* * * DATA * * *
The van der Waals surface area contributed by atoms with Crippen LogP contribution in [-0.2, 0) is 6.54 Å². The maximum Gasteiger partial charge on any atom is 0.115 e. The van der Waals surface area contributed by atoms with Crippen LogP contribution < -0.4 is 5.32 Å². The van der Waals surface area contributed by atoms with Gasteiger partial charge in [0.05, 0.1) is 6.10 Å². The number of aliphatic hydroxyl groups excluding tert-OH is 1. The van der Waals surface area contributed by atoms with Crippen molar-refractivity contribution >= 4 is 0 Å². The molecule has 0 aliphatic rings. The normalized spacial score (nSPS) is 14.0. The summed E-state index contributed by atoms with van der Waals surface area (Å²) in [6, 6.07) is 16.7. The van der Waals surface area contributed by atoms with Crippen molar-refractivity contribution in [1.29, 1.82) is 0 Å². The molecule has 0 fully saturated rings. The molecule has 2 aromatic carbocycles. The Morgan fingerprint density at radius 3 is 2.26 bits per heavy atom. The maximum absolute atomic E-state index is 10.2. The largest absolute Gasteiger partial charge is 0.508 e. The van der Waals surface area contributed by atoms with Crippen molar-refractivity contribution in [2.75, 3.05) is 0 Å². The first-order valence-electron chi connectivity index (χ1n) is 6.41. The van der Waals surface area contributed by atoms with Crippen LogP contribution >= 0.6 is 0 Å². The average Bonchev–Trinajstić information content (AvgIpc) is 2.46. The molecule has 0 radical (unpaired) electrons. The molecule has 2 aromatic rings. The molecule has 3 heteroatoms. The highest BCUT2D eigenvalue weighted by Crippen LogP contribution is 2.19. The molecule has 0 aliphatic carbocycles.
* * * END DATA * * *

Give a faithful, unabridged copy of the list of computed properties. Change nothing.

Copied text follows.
The van der Waals surface area contributed by atoms with Crippen LogP contribution in [-0.2, 0) is 6.54 Å². The maximum Gasteiger partial charge on any atom is 0.115 e. The van der Waals surface area contributed by atoms with Crippen LogP contribution < -0.4 is 5.32 Å². The van der Waals surface area contributed by atoms with Gasteiger partial charge in [0.05, 0.1) is 6.10 Å². The number of aliphatic hydroxyl groups excluding tert-OH is 1. The van der Waals surface area contributed by atoms with Crippen molar-refractivity contribution >= 4 is 0 Å². The molecule has 0 aliphatic rings. The normalized spacial score (nSPS) is 14.0. The summed E-state index contributed by atoms with van der Waals surface area (Å²) in [6, 6.07) is 16.7. The van der Waals surface area contributed by atoms with Crippen molar-refractivity contribution in [1.29, 1.82) is 0 Å². The molecule has 0 fully saturated rings. The molecule has 2 aromatic carbocycles. The Morgan fingerprint density at radius 3 is 2.26 bits per heavy atom. The maximum absolute atomic E-state index is 10.2. The largest absolute Gasteiger partial charge is 0.508 e. The van der Waals surface area contributed by atoms with Crippen molar-refractivity contribution in [2.75, 3.05) is 0 Å². The first-order valence-electron chi connectivity index (χ1n) is 6.41. The van der Waals surface area contributed by atoms with Crippen LogP contribution >= 0.6 is 0 Å². The average Bonchev–Trinajstić information content (AvgIpc) is 2.46. The molecule has 0 radical (unpaired) electrons. The molecule has 2 aromatic rings. The molecule has 3 heteroatoms. The highest BCUT2D eigenvalue weighted by Crippen LogP contribution is 2.19. The molecule has 0 aliphatic carbocycles.